Africans Look for Justice in Taylor Trial


By Christo Johnson

Independent Online
May 31, 2007

Victims and protagonists of two of Africa's most brutal civil wars will be crying for justice when Liberia's former warlord-president Charles Taylor appears in a European courtroom next week to face war crimes charges.

Some clamour for his conviction as the alleged mastermind of conflicts fuelled by "blood diamonds" that tore through Sierra Leone and Liberia for over a decade, sucking in neighbouring states and killing more than a quarter of a million people. But former comrades question whether Taylor, who faces 11 counts of war crimes and crimes against humanity related to Sierra Leone's 1991-2002 conflict, can receive a fair trial at a UN-backed Special Court sitting far from Africa in The Hague.

Taylor has already pleaded not guilty to multiple charges of terrorism, murder, rape, sexual slavery and use of child soldiers, arising from his alleged support for Revolutionary United Front (RUF) rebels in the Sierra Leone war. "This man called Charles Taylor is a monster," said Sierra Leonean Adama Turay, whose son and daughter both had hands amputated by RUF rebels. The rebels' drugged-up child soldiers cut off the legs, arms, lips and ears of civilians, becoming a symbol of the brutality of the intertwined West African wars.

Turay and other war victims welcome Taylor's prosecution as an essential step to bring closure to a horror-filled episode in Sierra Leone's history as the country rated the world's second poorest by the UN in 2006 prepares for elections in August.

Similar anger can be found in Taylor's own country Liberia, although he does not face trial there. "I am very happy to see this man is at that court. He needs to be killed rather than fed each day," said Monrovia resident Rosetta Smith, who said her husband was beaten to death by members of an Anti-Terrorist Unit serving the then president. "Whatever a man soweth, so shall he reap .... Men acting on his order killed many people ... That should tell you how wicked that man was," she said.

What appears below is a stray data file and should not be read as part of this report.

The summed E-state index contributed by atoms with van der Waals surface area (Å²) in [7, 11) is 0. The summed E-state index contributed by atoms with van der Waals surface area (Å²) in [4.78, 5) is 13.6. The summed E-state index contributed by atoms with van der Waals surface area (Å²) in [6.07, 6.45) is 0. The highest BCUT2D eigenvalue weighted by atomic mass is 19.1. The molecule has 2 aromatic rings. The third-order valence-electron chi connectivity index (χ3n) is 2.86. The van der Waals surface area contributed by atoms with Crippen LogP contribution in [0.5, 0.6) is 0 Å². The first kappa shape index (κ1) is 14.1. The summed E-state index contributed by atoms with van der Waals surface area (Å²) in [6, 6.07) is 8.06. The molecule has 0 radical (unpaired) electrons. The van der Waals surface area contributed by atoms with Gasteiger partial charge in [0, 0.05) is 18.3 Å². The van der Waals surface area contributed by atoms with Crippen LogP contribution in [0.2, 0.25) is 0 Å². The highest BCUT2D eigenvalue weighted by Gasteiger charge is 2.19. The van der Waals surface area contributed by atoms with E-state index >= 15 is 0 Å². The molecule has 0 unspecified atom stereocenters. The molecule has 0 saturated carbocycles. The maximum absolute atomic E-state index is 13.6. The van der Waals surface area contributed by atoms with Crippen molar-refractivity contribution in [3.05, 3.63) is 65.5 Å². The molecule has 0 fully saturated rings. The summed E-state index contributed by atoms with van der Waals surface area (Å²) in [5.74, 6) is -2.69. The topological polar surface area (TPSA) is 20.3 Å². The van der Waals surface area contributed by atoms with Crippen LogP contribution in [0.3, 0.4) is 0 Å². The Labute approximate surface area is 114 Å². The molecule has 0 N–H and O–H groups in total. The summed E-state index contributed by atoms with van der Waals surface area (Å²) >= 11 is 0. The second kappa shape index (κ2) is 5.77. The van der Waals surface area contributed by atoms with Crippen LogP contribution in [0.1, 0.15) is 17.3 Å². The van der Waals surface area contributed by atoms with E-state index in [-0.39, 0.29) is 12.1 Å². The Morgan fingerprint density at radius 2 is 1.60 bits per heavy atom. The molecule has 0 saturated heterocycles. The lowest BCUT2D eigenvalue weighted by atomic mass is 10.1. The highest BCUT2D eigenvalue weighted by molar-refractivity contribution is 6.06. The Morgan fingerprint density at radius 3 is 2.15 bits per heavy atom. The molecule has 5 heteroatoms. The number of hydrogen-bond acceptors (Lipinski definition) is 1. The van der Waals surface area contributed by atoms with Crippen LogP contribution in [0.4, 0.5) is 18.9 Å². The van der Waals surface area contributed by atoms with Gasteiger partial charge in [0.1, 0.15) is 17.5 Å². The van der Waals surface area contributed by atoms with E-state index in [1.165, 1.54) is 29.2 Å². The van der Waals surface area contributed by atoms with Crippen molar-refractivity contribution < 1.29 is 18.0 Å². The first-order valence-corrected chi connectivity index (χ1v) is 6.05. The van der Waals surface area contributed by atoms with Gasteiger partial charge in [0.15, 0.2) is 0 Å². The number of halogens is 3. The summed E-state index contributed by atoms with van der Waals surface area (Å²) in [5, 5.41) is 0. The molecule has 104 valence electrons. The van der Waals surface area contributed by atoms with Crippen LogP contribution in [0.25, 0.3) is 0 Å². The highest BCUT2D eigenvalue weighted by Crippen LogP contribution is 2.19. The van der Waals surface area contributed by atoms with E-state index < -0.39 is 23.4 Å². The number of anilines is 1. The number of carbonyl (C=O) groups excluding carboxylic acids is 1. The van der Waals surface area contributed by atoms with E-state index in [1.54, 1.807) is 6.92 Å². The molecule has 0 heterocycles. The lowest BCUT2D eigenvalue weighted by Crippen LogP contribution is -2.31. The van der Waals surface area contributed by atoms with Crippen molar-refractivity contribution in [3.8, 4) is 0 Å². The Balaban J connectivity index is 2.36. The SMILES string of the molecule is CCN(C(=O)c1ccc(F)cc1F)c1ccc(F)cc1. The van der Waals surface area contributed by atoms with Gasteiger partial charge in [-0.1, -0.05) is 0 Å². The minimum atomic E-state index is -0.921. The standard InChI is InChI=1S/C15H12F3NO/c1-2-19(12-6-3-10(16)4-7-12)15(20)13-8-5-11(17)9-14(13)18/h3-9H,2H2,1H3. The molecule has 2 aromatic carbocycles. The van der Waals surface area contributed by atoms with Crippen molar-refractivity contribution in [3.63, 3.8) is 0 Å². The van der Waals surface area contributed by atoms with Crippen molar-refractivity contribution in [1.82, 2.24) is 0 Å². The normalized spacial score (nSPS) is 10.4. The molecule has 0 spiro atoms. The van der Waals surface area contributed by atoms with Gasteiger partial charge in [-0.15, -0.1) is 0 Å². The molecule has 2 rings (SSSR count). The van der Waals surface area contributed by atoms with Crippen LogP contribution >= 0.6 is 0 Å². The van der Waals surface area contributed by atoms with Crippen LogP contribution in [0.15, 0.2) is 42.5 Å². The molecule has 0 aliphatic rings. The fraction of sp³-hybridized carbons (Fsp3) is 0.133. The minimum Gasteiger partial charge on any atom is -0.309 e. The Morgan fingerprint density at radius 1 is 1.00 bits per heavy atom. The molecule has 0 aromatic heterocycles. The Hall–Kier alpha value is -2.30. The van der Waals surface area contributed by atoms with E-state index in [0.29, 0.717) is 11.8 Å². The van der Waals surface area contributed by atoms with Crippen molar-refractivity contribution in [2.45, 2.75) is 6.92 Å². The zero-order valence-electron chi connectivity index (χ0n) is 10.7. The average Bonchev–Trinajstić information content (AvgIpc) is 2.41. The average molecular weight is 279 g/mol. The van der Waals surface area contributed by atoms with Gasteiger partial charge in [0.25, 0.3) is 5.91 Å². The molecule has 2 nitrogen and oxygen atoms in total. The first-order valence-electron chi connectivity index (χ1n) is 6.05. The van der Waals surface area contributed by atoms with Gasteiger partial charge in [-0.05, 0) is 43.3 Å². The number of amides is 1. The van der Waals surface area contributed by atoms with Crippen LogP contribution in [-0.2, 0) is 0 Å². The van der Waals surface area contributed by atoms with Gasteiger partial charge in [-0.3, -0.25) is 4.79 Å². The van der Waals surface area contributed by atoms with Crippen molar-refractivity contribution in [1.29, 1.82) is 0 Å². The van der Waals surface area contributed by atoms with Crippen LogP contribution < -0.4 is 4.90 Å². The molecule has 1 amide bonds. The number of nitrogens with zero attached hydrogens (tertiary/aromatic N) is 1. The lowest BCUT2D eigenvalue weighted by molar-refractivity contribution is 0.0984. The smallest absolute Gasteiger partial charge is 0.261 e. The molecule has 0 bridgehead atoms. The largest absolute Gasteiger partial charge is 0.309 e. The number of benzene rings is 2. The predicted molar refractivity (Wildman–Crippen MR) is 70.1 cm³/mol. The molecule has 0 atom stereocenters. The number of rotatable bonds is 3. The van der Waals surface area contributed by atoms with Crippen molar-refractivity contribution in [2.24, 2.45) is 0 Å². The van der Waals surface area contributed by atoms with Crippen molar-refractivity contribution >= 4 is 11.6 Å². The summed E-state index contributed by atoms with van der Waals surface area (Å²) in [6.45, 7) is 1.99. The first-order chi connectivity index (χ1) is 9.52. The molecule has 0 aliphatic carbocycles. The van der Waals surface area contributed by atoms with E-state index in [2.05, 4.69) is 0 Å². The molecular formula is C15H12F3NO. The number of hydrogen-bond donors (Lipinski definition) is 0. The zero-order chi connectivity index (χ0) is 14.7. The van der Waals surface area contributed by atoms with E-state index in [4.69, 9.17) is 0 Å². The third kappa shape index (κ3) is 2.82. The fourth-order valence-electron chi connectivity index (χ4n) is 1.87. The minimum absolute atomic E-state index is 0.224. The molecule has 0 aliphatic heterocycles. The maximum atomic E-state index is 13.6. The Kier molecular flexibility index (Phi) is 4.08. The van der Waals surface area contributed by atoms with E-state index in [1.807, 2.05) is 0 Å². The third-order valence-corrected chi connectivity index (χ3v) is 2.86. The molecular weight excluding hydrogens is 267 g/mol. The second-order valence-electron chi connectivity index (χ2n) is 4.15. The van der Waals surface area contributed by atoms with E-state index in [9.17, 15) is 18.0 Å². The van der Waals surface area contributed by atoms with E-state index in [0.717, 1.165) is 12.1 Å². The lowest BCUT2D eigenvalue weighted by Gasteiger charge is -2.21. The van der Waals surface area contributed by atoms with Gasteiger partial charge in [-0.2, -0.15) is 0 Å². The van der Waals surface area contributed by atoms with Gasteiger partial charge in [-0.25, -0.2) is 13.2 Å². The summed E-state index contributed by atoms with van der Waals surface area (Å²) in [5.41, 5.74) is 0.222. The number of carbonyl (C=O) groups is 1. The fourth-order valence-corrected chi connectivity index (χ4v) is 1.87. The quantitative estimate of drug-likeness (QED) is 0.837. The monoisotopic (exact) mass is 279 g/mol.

Authorities had argued that moving Taylor's trial to The Hague would avoid stoking unrest in Sierra Leone and Liberia. But some of his former supporters say the former African leader has little hope of obtaining justice in a European court. "I am not happy that our former president is undergoing disgrace in white man country," said General Butterfly, a former rebel officer who fought for Taylor before his 1997 election. "Have you seen a cow return from a slaughter house? ... Mr Taylor is a guilty man already. If he comes out not guilty, then we will jubilate," he told Reuters in Monrovia.

Both supporters and detractors of Taylor wondered whether the millions of dollars spent on the UN-backed Special Court for Sierra Leone so far might not be better used to help the country's arduous reconstruction from the war. They also complained about the sluggish progress of its cases. "This Special Court is taking too long - they should spend the money on the poor instead," said Alhassan Samei, a 23 year-old unemployed man in Sierra Leone. "Instead of building hospitals and schools, they built us a Special Court," said university student Hakeem Mansaray.

Five years after the court for Sierra Leone was created, several of the main indictees, besides Taylor, are either missing or dead. This raises the risk that legal delays may once again thwart justice, as in the case of former Yugoslav President Slobodan Milosevic, who died in jail before a verdict was reached at his marathon war crimes trial.

Prosecutors hope to wind up Taylor's trial within 18 months. "If the court makes the mistake of releasing that man, he will become a wounded cobra," said Rosetta Smith.

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